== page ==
The Truth About Surrender.
Surrender is a widely misunderstood word.
The sentence Women need to surrender is pronounced with great authority in both Western Tantra courses and from Southern Baptist pulpits. While the Southern Baptists are upfront about their use of surrender to mean submit, and use both words interchangeably, Western Tantrics tend to avoid the old-fashioned word submit, and stick to using the word surrender.
When you listen to Tantric teachers though, it is often apparent that this vocabulary choice is purely cosmetic. When they say surrender, they often mean submit, and they actually don’t understand the distinction between the two.
What is the difference between surrender and submission?
There are several key distinctions between surrender and submission.
1. Submission requires a power differential.
This power differential may be created consensually, as when a submissive chooses to give control to a dominant in a BDSM (Bondage/Discipline, Dominance/Submission, Sadism/Masochism) relationships, or it may be non-consensual, as when a partner uses physical or emotional violence to intimidate their partner into complying with their wishes.
The power differential may also be situational, as when an employer or a landlord tells an employee or a tenant, If you don’t like it, you can leave.
In all these cases, one party has power over the other, and the submitting party is complying with their wishes because they are exercising that power.
While we would use the word surrender to describe what an army does when surrounded, outnumbered, and out of ammunition, if a person were in an analogous situation in an intimate relationship, we would not call it surrender, we would call it submission, because there is a clear power imbalance.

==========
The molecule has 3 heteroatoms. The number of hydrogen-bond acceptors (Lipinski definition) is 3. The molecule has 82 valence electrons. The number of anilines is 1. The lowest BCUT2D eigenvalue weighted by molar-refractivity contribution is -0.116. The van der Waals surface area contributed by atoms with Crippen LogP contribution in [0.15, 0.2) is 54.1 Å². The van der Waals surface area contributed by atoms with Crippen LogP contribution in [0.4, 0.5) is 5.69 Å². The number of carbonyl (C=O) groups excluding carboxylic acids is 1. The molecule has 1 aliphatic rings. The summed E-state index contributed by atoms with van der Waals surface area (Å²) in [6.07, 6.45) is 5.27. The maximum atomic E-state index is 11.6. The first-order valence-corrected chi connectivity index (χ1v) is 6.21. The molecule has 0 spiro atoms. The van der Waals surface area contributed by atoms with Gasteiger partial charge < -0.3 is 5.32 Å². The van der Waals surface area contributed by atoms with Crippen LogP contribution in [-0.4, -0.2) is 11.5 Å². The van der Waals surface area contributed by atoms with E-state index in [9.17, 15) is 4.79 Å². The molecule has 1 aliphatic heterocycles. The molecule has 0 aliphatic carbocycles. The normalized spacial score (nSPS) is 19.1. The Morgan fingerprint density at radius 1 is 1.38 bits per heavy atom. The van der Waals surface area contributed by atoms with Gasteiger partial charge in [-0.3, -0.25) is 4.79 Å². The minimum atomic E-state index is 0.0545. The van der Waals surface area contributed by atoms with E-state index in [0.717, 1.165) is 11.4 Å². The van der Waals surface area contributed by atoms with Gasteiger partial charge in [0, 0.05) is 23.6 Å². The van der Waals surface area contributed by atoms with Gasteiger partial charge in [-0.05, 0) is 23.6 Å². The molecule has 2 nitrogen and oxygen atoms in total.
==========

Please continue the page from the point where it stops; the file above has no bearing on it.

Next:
‘Surrender’ is an energetic movement which can only take place in the dance between two equal beings.
2. Submission is a change of state, from autonomous to dependent.
While we always have a choice in life, sometimes the consequences of defying someone are more terrible than we are willing to endure, so we do submit. When we do something because another person has power over us, there are biological, emotional, and mental changes which occur.
Both internally and externally, we cease to exist as a fully autonomous human being, and start to be energetically and emotionally entwined with the person who holds the power. The part of the psyche that defends our boundaries is suppressed.
Submissives in consensual relationships enjoy these changes, and trust their dominant to make decisions with the best interests of the submissive in mind. People in abusive relationships can take years to regain their sense of self after they leave the relationship, and can feel horrified, and even ashamed, that they changed so much while they were with their abuser.
‘Surrender’ increases autonomy and self-awareness.
3. Submission is an energetic contraction of attention, to focus in on the person with power.
In consensual relationships, submissives enjoy the sensation of their mental world narrowing to a single focus on what will please their dominant. There is a sense of security analogous to the comfort infants feel when they are tightly swaddled.
In abusive relationships, this narrowing of the attention is a survival mechanism, and is accompanied by intense fear.
‘Surrender’ is an expansion, an opening in which we can focus more on exploring and expressing our true self.
Surrender and gender
Because we live in a patriarchal society, in which men hold power simply because they are male, submission is seen as naturally occurring in personal relationships, where women naturally defer to men.
Of course, in truth, in a patriarchal society, women defer to men for the same reasons employees defer to employers, tenants defer to landlords, and students defer to their gurus: the situation they are in gives that person power.